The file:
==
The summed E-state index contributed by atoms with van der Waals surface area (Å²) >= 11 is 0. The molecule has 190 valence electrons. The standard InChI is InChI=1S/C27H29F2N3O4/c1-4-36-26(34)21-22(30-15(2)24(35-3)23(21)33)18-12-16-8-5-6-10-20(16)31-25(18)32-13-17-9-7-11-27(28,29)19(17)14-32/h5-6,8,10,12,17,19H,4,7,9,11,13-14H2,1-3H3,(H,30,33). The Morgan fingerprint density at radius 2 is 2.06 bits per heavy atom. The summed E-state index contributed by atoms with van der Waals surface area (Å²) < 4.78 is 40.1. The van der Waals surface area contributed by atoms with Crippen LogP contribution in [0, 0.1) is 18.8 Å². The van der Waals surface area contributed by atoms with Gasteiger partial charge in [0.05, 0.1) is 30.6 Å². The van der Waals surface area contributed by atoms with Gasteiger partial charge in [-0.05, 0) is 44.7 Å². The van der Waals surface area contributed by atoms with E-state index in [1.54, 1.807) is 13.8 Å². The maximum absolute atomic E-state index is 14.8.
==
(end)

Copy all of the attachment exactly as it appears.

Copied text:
The summed E-state index contributed by atoms with van der Waals surface area (Å²) >= 11 is 0. The molecule has 190 valence electrons. The standard InChI is InChI=1S/C27H29F2N3O4/c1-4-36-26(34)21-22(30-15(2)24(35-3)23(21)33)18-12-16-8-5-6-10-20(16)31-25(18)32-13-17-9-7-11-27(28,29)19(17)14-32/h5-6,8,10,12,17,19H,4,7,9,11,13-14H2,1-3H3,(H,30,33). The Morgan fingerprint density at radius 2 is 2.06 bits per heavy atom. The summed E-state index contributed by atoms with van der Waals surface area (Å²) < 4.78 is 40.1. The van der Waals surface area contributed by atoms with Crippen LogP contribution in [0, 0.1) is 18.8 Å². The van der Waals surface area contributed by atoms with Gasteiger partial charge in [0.05, 0.1) is 30.6 Å². The van der Waals surface area contributed by atoms with Gasteiger partial charge in [-0.05, 0) is 44.7 Å². The van der Waals surface area contributed by atoms with E-state index in [1.54, 1.807) is 13.8 Å². The maximum absolute atomic E-state index is 14.8.